As a British academic schooled, from an early age, in the niceties of public debate, I’m struggling to understand the acceptability of a president behaving as Donald Trump did in his recently televised confrontation with former Vice President Joe Biden. I know the House of Commons can have rowdy shouting by opposition members that can interrupt a person giving a speech, even the prime minister. But these are controlled by the speaker who acts as the ghair of the debate, with his famous shout of “order!” Furthermore, the public at large tend to regard these interruptions as ill-mannered and essentially childish. Anyone making a speech in the British Parliament, by tradition, addresses their remarks to the Speaker of the House, never directly to the person whose views they are challenging. This maintains a certain decorum in what can be very heated debates.
At school I was introduced to the Latin tag ad hominem, that has parallels in U.K. football. Just as it is a foul to attack the player rather than the ball, so in reasoned argument it is unacceptable to attack an opponent rather than their ideas and evidence. Politics around the world has seen these noble principles eroded. Physical brawls have broken out in parliaments as far apart as Turkey, South Africa and Taiwan. Perhaps an understanding of the cause of the fiasco of the recent U.S. television debate can be found in the fact that in US football detailed strategies are built around physically engaging every member of the opposing team whether they have the ball or not. As I understand this complex game, one of the aims of these tactics is to hide from the opposing team, where exactly the ball is.
Is there an analogy here, perhaps to Trump’s constant interrupting Biden when he spoke? The aim being to hide from view any serious discussion of key issues, in effect hiding from public view the ball the president is holding. Such a strategy assumes that the president is a consummate tactician, well versed in discombobulating his opponents. There is another possibility, though. This is one explored by a group of psychiatrists and their colleagues in a report published in in 2017 and expanded in 2019 entitled The Dangerous Case of Donald Trump: 27 Psychiatrists and Mental Health Experts Assess a President.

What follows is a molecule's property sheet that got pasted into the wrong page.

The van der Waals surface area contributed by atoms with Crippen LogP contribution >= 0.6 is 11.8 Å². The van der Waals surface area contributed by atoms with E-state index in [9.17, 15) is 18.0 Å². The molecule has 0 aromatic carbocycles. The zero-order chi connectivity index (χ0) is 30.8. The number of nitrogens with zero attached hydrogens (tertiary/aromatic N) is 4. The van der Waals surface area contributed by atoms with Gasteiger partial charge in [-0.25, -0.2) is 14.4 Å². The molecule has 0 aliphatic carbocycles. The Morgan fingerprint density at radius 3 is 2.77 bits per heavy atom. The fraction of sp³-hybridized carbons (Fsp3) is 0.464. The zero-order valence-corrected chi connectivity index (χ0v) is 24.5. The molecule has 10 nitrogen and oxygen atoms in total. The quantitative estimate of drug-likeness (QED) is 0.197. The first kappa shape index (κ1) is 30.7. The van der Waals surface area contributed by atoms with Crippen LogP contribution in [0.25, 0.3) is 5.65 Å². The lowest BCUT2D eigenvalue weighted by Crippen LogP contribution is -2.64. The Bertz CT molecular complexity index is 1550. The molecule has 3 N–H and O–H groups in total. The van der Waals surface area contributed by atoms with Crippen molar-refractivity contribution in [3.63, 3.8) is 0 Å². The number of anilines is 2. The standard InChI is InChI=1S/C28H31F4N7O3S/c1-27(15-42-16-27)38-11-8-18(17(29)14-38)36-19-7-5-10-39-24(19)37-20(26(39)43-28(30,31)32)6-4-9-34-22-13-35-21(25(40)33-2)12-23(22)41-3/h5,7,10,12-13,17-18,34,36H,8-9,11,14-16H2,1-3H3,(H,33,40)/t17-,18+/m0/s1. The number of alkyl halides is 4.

The American Psychiatric Association criticized this report because it went against what is known as ‘The Goldwater Rule’. That was named after an earlier consideration of whether Senator Barry Goldwater’s mental state made him unfit to be president. The central argument of this rule is that no psychiatrist should give an opinion on a person’s mental condition unless they have had the opportunity to carry out a direct clinical interview in person with the target of their assessment. However, that has not stopped some very useful, and interesting, assessments being made of major public figures without actually clinically interviewing them. Perhaps one of the most intriguing was the “Analysis of the Personality of Adolf Hitler: with predictions of his future behavior and suggestions for dealing with him now and after Germany’s surrender“. This was written in 1943 by one of the leading U.S. psychologists of its day, Henry Murray. He predicted, amongst other interesting insights, that in defeat Hitler would commit suicide.
Unfortunately, no such detailed analysis has been carried of Trump’s personality. The view of the 27 psychiatrists and their colleagues are much less thorough than Murray’s consideration of Hitler. They revolve around finding a diagnostic label to assign to the president. A bundle of such labels is offered, including narcissistic personality, bipolar disorder and even early stages of dementia. From a psychological, rather than the pseudo-medical psychiatric perspective, these diagnoses simply summarize the actions that Trump’s public appearances fully illustrate. Their value is in arguing that they are fundamental characteristics of the individual, not just a strategy for gaining supporters and defeating opponents. Whether they are dangerous or not depends on how much they influence his decision making rather than his social interactions. It becomes clear that Trump’s embarrassingly unpresidential, unpredictable and disquieting mode of interaction with Biden is characteristic of how Trump relates to others.
If this is regarded as an acceptable way of dealing with opponents, as in the vicious tackles in American football, then I can see how it might be allowed in U.S. television debates. However, that certainly reduces the office of president to little more than the leader of a schoolboy gang.